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Jaguar and Cambridge University unveil new touchless touchscreen for pandemic life


Engineers from the University of Cambridge and Jaguar Land Rover have developed a novel “no touch” touchscreen that uses AI to predict where a user is aiming before they make contact with a screen.

The touchless touchscreen was developed for use in automobiles. It uses a variety of sensors to determine user intent in environments where, due to bumpy roads and mechanical vibrations, it can be difficult to actually touch a screen with accuracy.

According to a press release from Cambridge:

More and more passenger cars have touchscreen technology to control entertainment, navigation or temperature control systems. However, users can often miss the correct item—for example due to acceleration or vibrations from road conditions—and have to reselect, meaning that their attention is taken off the road, increasing the risk of an accident.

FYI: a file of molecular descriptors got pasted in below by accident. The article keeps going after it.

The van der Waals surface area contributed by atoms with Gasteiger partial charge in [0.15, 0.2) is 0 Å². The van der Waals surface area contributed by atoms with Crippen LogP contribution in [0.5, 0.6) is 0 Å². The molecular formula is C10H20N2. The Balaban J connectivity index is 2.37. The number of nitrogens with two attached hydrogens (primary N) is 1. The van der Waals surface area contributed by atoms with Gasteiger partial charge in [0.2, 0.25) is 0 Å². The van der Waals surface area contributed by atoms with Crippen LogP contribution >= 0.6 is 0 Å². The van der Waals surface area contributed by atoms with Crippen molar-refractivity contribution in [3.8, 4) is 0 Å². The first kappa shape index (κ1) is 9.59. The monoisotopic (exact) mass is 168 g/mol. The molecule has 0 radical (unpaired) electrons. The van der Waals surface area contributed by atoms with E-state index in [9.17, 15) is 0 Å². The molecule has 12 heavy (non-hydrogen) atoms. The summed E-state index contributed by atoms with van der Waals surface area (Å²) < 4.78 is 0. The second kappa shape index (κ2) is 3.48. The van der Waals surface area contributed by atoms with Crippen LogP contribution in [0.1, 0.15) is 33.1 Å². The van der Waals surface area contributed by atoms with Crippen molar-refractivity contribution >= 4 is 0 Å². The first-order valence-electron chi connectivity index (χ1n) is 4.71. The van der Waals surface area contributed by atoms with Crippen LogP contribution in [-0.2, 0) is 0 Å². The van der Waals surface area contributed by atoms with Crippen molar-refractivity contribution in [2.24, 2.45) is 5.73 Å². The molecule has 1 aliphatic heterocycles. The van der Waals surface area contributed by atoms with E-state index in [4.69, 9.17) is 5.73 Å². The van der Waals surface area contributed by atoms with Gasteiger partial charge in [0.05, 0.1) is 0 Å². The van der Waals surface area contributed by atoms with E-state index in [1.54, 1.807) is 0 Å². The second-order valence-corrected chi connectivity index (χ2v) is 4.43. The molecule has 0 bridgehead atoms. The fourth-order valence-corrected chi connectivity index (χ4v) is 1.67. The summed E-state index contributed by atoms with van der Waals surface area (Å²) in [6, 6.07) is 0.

In lab-based tests, driving simulators and road-based trials, the predictive touch technology was able to reduce interaction effort and time by up to 50% due to its ability to predict the user’s intended target with high accuracy early in the pointing task.

Quick take: This is really cool and the timing couldn’t be better. We use touchscreens in a variety of everyday devices ranging from ATMs and keypad entry systems to the microwave or cappucino machine at our local gas station. If we can eliminate the need to “touch” these devices, it’ll go a long way towards flattening the coronvirus curve and even helping to fight the common cold and influenza.

I also wonder if this AI-powered tech might have applications in phone and tablet design. Perhaps this could allow for a stronger screen supported by deeper touch “sensors” than current pressure-sensitive designs yield.

Published July 23, 2020 — 22:02 UTC